South Carolina Lawyer
Vol. 13, No. 5, Pg. 30.
Five ways to get a spouse out of the house
30Five ways to get a spouse out of the houseBy Gregory S. FormanWhen a marriage no longer works, one spouse typically wants the other spouse to leave. However, until the parties actually separate, the Family Court lacks the power to determine custody or support issues, although the court can, under circumstances noted below, order one spouse to leave and then set custody and support. Thus, without a written separation agreement, there are important strategic advantages to staying in the house. The aphorism "if you want the house, don't leave the house; if you want the kids, don't leave the kids" may not be universally true, but it is almost always good advice. The party who moves out of the house and leaves the children weakens his or her custody claim and destroys any claim that the other parent is unfit. The party who moves out and takes the children risks a claim that he or she has disrupted the children's lives. Finally, the party that moves out may have to defend claims of abandonment and will have a harder time proving fault.
32It is quite common for unhappy wives to ask their husbands to leave. Because typically the husband will have the financial obligations and the wife will be the residential custodial parent, it behooves the husband to remain in the home until he negotiates a separation agreement with financial obligations he can meet and parenting rights he can accept. Unless there is a separation agreement in place, it is inexplicable that attorneys still counsel husbands to leave the marital home in times of marital difficulty. The spouse who moves out may find him or herself receiving less contact with the children than was expected and may find that the court requires payment on a mortgage for a home he or she no longer occupies. Often vacating spouses will wish they had not left once the court sets their financial obligations and visitation schedule. Thus, in any case in which spousal support, equitable distribution of the marital home or child custody will be at issue, the best strategy is to keep one's client in the house and if possible, to make the other spouse leave. Following are five ways to do so.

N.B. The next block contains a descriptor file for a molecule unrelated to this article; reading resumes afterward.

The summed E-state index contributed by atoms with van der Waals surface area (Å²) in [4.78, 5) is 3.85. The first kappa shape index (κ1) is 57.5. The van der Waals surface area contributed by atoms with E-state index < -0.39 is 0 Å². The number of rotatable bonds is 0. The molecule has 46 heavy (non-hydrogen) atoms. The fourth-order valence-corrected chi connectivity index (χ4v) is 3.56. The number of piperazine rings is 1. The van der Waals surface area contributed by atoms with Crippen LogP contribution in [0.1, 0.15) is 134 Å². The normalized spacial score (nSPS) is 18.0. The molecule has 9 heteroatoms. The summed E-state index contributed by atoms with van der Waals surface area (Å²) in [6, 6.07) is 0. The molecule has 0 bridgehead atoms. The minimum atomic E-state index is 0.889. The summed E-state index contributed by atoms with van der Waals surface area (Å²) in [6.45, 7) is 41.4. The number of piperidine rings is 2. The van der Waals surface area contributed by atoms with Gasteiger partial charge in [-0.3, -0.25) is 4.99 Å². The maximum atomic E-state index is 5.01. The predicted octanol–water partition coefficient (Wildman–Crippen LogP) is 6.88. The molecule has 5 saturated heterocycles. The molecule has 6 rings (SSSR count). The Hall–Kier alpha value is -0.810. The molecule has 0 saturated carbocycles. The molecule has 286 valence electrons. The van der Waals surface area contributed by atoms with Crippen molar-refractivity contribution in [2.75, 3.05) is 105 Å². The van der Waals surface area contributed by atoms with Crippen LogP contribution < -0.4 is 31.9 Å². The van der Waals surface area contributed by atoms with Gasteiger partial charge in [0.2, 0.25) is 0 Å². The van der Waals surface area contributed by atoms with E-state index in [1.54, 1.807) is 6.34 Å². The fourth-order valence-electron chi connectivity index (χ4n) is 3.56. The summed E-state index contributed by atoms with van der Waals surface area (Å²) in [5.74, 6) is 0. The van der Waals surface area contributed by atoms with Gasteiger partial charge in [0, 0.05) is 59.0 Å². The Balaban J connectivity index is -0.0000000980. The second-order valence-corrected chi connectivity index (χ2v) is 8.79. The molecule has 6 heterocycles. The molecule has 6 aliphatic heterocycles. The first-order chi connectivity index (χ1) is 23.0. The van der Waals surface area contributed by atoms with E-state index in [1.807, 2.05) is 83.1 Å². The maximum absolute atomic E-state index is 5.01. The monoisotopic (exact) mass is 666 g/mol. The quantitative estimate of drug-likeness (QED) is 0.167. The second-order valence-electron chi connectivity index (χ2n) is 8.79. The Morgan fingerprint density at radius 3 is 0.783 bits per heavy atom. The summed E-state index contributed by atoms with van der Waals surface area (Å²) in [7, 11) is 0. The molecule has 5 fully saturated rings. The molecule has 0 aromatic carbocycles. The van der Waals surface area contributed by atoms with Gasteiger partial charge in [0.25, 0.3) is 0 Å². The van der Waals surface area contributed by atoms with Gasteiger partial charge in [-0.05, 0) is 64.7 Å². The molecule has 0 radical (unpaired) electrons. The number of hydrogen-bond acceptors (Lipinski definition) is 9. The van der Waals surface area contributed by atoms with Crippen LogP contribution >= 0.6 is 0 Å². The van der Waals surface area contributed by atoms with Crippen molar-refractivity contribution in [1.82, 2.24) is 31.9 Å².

Prove domestic abuse.
South Carolina's Protection from Domestic Abuse Act, S.C. Code Ann. § 20-4-10, et. seq, can be used to grant an abused spouse temporary possession of the marital...